• The description of suspected side effects reflects available information known at the time by the HPRA. These data may undergo changes as more information about individual reports becomes available through follow-up, and as more data are reported and evaluated.
  • For these reasons, the information in this report is not sufficient in isolation to draw conclusions on the safety profile of a vaccine. Like all vaccines, some side effects are to be expected, with the vast majority mild or moderate in intensity and resolving within a few days. Vaccines are approved for use on the basis of robust scientific evidence that demonstrates their benefits outweigh any risks.

Product information

Always refer to the product information for COVID-19 vaccines for information on the established safety profile, including known side effects of a COVID-19 vaccine.

This includes the Package Leaflet (for members of the public) and Summary of Product Characteristics (for healthcare professionals.

Background information on the evaluation of suspected side effect reports

As for all medicines and vaccines, suspected side effect reports in association with COVID-19 vaccines submitted to the HPRA are recorded and stored on the HPRA’s national adverse reactions database. They are subsequently submitted (with any personal identifiers and contact details removed) to the EudraVigilance database operated and managed by the European Medicines Agency (EMA). EudraVigilance provides for the transfer of reports from national regulatory agencies such as the HPRA and marketing authorisation holders to the EMA. This supports early detection and monitoring of possible safety signals in relation to reported side effects.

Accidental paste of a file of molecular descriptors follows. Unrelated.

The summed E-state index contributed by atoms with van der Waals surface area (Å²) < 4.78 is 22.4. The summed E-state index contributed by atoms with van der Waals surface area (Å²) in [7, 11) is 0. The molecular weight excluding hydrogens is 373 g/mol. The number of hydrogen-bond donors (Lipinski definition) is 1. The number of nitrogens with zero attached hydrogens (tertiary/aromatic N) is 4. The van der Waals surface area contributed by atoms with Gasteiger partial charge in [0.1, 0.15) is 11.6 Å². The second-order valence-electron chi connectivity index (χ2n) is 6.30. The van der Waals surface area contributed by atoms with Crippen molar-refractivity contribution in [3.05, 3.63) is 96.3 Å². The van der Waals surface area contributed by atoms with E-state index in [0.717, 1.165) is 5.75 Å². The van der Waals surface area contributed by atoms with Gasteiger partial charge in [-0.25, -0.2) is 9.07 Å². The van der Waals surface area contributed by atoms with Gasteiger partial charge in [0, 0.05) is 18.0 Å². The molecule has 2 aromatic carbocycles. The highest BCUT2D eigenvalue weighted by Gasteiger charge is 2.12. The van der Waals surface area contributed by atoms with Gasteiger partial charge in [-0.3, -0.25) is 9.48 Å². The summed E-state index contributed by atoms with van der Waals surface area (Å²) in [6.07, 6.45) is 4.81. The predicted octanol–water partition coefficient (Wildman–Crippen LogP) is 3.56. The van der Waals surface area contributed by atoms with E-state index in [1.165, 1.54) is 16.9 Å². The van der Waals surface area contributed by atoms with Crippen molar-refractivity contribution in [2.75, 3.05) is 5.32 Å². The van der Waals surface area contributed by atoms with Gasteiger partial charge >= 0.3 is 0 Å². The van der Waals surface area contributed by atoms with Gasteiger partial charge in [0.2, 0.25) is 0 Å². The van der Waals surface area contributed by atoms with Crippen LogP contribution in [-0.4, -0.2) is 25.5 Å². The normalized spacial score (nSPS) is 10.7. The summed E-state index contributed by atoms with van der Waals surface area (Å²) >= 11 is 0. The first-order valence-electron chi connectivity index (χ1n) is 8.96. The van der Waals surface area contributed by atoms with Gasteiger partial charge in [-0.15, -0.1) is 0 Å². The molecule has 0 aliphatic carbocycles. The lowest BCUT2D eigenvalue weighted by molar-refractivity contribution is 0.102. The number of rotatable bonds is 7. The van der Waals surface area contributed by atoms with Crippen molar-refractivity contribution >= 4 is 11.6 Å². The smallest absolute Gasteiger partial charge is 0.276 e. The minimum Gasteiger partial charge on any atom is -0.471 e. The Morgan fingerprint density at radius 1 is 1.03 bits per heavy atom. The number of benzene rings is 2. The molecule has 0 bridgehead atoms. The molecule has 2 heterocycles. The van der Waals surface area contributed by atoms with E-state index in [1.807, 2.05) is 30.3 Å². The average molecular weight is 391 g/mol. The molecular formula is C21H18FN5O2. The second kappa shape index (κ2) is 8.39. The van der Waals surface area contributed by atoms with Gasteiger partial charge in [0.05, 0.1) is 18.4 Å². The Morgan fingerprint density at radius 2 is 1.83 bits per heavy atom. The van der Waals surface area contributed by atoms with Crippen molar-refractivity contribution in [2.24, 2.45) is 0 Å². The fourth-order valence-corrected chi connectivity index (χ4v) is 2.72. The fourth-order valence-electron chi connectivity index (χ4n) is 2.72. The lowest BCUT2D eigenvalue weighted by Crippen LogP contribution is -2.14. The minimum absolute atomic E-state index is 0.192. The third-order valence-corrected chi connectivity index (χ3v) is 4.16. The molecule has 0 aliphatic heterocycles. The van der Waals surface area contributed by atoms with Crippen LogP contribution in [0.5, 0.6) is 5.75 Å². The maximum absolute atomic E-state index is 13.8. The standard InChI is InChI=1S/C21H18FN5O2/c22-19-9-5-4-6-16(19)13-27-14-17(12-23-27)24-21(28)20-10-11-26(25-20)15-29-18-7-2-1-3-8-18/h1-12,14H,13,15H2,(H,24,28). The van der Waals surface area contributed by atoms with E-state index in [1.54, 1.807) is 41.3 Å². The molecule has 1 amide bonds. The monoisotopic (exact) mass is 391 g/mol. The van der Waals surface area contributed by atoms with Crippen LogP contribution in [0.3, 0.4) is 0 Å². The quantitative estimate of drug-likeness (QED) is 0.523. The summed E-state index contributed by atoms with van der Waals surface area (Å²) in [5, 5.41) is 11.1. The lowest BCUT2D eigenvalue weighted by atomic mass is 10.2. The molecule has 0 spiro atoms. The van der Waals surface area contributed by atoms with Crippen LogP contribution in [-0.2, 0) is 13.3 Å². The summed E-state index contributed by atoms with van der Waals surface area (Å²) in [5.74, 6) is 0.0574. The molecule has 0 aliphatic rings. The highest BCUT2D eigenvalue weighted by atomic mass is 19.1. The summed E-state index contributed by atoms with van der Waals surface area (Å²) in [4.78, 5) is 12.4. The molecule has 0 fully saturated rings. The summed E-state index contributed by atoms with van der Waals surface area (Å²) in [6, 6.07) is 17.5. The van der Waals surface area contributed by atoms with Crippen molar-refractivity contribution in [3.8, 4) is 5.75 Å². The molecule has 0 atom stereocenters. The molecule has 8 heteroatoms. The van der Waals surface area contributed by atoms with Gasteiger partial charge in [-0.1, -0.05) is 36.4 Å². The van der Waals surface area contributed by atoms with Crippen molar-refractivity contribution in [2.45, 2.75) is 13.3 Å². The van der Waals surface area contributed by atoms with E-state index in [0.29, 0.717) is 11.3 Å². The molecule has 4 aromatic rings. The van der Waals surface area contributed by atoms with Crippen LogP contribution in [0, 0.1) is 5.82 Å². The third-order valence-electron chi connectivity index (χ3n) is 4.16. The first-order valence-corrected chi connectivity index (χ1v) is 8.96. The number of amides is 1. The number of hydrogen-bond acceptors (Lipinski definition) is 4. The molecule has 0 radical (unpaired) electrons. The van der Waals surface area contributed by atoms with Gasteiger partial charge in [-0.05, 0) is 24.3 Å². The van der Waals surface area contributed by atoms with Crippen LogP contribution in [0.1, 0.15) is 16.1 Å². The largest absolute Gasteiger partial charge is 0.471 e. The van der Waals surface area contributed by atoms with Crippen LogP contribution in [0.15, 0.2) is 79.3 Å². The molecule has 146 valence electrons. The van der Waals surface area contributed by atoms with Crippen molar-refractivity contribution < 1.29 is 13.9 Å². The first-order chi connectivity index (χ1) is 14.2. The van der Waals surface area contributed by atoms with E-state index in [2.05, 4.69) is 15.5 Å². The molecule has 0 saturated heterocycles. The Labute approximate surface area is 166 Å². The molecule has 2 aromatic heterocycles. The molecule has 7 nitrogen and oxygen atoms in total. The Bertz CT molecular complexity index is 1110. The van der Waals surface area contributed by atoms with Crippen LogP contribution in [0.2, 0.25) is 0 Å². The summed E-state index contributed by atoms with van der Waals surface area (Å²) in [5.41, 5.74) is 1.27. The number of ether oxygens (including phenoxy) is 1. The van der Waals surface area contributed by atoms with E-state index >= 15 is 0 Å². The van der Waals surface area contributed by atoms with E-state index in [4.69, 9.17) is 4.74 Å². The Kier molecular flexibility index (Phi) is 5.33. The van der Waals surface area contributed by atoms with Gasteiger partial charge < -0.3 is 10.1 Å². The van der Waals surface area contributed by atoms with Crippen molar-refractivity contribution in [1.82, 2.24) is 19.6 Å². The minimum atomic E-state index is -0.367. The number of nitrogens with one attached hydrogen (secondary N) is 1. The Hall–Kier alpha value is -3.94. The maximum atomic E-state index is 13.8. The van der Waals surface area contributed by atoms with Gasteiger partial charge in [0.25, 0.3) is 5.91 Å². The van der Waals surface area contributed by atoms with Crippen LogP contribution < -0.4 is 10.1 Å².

The EMA also makes available anonymised information on all reports, based on global safety experience. This information is publically available on the EudraVigilance database of suspected adverse drug reaction reports. The EMA also publishes regular safety updates for COVID-19 vaccines, as well as highlights from meetings of the EMA’s safety committee (Pharmacovigilance Risk Assessment Committee), which describe safety issues under review, as well as recommendations to revise product information. 

Information from side effect reports, together with additional safety data (e.g. from the scientific literature, cumulative safety data analysis, epidemiological studies etc.) are assessed on an on-going basis, in conjunction with our EU counterparts to consider their impact on the known safety profile of the COVID-19 vaccines and any need for regulatory changes to support safe and appropriate use.

Partially anonymised details of reports are also shared with other bodies also involved in safety monitoring of medicines, in accordance with the legislative provisions, including GDPR (please see the HPRA privacy statement). These bodies include the World Health Organisation (WHO) and as appropriate, the company(ies) that hold the licence(s) for the medicine(s) concerned (i.e. marketing authorisation holders or ‘MAHs’). Sharing of this information ensures that the information is available to all parties responsible for the ongoing safety monitoring of medicines.